It couldn’t be more timely to see a couple blog posts on the topic of threat hunting, one from Robert M. Lee and another by Richard Bejtlich. (Updated to also add some Twitter comments links, as I think I agree with this position.) Reason? The past couple weeks I’ve been reading papers and other posts and job descriptions of “threat hunting,” as I try to figure out what that means and what it does in a security organization.
See, I’ve been part of the infosec community since around 2001 in some for or other. But around 2014-2015 or so, I fell a bit out of touch; I didn’t read much from twitter or other blogs and feeds of mine and didn’t really do any cons or other learning. As such, I turn around in 2016 and plug back in, and things like “kill chain” and “threat hunting” take me a bit by surprise at how suddenly they’ve popped up. And in the case of the latter term, I’ve been trying to figure out where it came from and what it really means. I mean, I like the idea of the task, but it doesn’t seem like a full time position to me; it seems like an amalgamation of other duties, or maybe just a way to save money on external pen/red team tests by getting internal offense members, and concocting some additional things for them to do so you don’t lose them to boredom.
(Side note, it’s an interesting time, where organizations want to do more than just strictly blue things, but it’s hard to make sure your offense-minded folks don’t get bored or jump for those flashy full-time pentesting gigs. Likewise, blue tools and signatures are reaching their limits of usefulness, but other techniques and detection and analysis require more effort, intelligence, and experience to wield for proper value; enter offensive minds.)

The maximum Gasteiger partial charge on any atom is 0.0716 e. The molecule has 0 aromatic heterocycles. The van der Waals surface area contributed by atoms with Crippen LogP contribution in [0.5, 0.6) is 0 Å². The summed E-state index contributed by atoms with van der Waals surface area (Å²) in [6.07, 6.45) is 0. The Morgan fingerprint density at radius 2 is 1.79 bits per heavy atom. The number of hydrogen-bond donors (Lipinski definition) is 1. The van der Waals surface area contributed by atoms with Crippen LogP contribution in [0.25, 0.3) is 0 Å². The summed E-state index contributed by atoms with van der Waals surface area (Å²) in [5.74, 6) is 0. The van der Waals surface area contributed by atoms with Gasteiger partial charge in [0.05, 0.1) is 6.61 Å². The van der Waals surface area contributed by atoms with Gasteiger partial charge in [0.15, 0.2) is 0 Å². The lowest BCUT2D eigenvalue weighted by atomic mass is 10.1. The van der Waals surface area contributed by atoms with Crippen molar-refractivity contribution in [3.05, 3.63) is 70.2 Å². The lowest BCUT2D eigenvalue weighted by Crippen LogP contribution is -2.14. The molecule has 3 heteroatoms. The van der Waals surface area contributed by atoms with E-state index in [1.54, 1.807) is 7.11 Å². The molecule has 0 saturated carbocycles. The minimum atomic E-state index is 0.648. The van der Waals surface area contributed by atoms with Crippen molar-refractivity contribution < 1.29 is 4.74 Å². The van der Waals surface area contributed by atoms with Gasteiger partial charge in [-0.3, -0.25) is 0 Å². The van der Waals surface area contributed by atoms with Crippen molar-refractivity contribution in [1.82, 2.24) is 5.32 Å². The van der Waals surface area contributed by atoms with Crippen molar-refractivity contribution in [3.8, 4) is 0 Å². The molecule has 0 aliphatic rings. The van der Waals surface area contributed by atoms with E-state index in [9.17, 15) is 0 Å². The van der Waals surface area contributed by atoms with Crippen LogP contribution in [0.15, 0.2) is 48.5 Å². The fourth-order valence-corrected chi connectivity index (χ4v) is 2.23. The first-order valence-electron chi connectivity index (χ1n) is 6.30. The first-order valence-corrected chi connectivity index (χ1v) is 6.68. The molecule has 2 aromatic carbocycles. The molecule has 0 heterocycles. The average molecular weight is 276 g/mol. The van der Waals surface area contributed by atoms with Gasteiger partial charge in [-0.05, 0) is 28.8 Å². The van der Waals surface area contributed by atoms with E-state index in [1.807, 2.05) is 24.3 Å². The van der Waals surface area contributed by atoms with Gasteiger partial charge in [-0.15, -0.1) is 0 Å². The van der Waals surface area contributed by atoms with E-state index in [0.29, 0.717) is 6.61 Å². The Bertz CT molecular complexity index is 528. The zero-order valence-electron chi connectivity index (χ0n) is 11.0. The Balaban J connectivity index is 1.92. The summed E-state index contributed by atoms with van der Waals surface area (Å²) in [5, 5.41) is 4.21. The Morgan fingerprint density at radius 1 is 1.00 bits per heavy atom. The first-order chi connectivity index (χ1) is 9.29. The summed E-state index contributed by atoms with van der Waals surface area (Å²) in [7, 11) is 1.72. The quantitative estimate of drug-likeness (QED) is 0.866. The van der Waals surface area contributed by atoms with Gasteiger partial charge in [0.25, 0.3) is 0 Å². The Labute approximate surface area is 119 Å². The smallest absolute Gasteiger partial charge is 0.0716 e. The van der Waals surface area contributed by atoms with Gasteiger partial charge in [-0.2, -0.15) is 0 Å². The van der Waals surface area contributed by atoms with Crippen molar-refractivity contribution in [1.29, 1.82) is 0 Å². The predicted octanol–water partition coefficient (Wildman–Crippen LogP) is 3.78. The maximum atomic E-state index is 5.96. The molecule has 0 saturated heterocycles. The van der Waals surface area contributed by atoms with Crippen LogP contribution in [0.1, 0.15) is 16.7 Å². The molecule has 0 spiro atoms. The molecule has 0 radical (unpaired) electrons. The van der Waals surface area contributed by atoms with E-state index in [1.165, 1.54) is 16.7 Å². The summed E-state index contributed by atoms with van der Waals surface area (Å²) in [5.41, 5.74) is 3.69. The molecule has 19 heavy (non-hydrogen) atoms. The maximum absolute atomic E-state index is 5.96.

My confusion stems from hearing about the tasks, and not being sure if the hunter is looking for latent, active compromises in dark corners of the enterprise, or if they are testing for weak points in an organization’s posture and providing fixes. Or maybe they are like architects for new tools like UBA/UEBA as they attempt to emulate attackers and define how detection tools may help identify them better, especially when you have to rely on behavior and anomalies rather than hard signatures or IoCs (hey, there’s another surprise term that is new!). To me, security is not just about watching alerts in a SOC, but about constantly improving the position of the security functions. In a sense, I’m always looking for ways to have more complete visibility, or at least know where my blind spots may be. Role-playing and tabletop exercises help stimulate that thinking as well. Things like analyzing a new vulnerability announced and how to tell if that affects or has already affected me, or a new minor incident and what pieces of information are annoying to procure. Every blue question has a chance to improve the environment.
Also, is a threat hunter part of the blue team, part of the IR team, or part of an internal red team? Or maybe some combination of two or more of those areas; a sort of way to fill in some time between other tasks. Is it a way to get your SOC members something a little more mentally stimulating than watching alerts all day? Does it complement or replace role-playing exercises?
Anyway, I don’t have these answers yet, but these were timely articles on a topic I’ve been currently wrestling with.